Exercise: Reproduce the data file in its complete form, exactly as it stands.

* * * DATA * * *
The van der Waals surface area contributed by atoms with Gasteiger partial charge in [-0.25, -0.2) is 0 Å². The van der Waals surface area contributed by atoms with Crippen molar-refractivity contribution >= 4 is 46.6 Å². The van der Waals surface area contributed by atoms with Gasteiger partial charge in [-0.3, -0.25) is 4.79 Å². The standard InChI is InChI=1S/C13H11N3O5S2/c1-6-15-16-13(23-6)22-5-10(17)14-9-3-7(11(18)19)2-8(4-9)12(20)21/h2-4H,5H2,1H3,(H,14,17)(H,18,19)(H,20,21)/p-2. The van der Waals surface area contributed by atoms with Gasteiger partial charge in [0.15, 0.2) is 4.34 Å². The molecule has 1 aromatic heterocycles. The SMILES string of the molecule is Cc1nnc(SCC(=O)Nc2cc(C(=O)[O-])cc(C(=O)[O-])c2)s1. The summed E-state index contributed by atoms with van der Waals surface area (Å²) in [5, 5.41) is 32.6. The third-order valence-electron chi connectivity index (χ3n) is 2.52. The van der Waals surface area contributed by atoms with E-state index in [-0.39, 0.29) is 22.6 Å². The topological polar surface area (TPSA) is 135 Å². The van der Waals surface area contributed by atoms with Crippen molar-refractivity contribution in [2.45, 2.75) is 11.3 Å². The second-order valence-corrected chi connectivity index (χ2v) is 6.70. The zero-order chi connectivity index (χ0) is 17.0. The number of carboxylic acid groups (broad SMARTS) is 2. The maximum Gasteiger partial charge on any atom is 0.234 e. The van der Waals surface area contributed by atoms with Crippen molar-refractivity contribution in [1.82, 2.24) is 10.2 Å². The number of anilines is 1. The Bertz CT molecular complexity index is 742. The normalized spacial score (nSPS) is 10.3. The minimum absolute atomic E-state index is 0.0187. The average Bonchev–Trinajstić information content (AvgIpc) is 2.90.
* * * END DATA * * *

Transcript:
The van der Waals surface area contributed by atoms with Gasteiger partial charge in [-0.25, -0.2) is 0 Å². The van der Waals surface area contributed by atoms with Crippen molar-refractivity contribution >= 4 is 46.6 Å². The van der Waals surface area contributed by atoms with Gasteiger partial charge in [-0.3, -0.25) is 4.79 Å². The standard InChI is InChI=1S/C13H11N3O5S2/c1-6-15-16-13(23-6)22-5-10(17)14-9-3-7(11(18)19)2-8(4-9)12(20)21/h2-4H,5H2,1H3,(H,14,17)(H,18,19)(H,20,21)/p-2. The van der Waals surface area contributed by atoms with Gasteiger partial charge in [0.15, 0.2) is 4.34 Å². The molecule has 1 aromatic heterocycles. The SMILES string of the molecule is Cc1nnc(SCC(=O)Nc2cc(C(=O)[O-])cc(C(=O)[O-])c2)s1. The summed E-state index contributed by atoms with van der Waals surface area (Å²) in [5, 5.41) is 32.6. The third-order valence-electron chi connectivity index (χ3n) is 2.52. The van der Waals surface area contributed by atoms with E-state index in [-0.39, 0.29) is 22.6 Å². The topological polar surface area (TPSA) is 135 Å². The van der Waals surface area contributed by atoms with Crippen molar-refractivity contribution in [2.45, 2.75) is 11.3 Å². The second-order valence-corrected chi connectivity index (χ2v) is 6.70. The zero-order chi connectivity index (χ0) is 17.0. The number of carboxylic acid groups (broad SMARTS) is 2. The maximum Gasteiger partial charge on any atom is 0.234 e. The van der Waals surface area contributed by atoms with Crippen molar-refractivity contribution in [1.82, 2.24) is 10.2 Å². The number of anilines is 1. The Bertz CT molecular complexity index is 742. The normalized spacial score (nSPS) is 10.3. The minimum absolute atomic E-state index is 0.0187. The average Bonchev–Trinajstić information content (AvgIpc) is 2.90.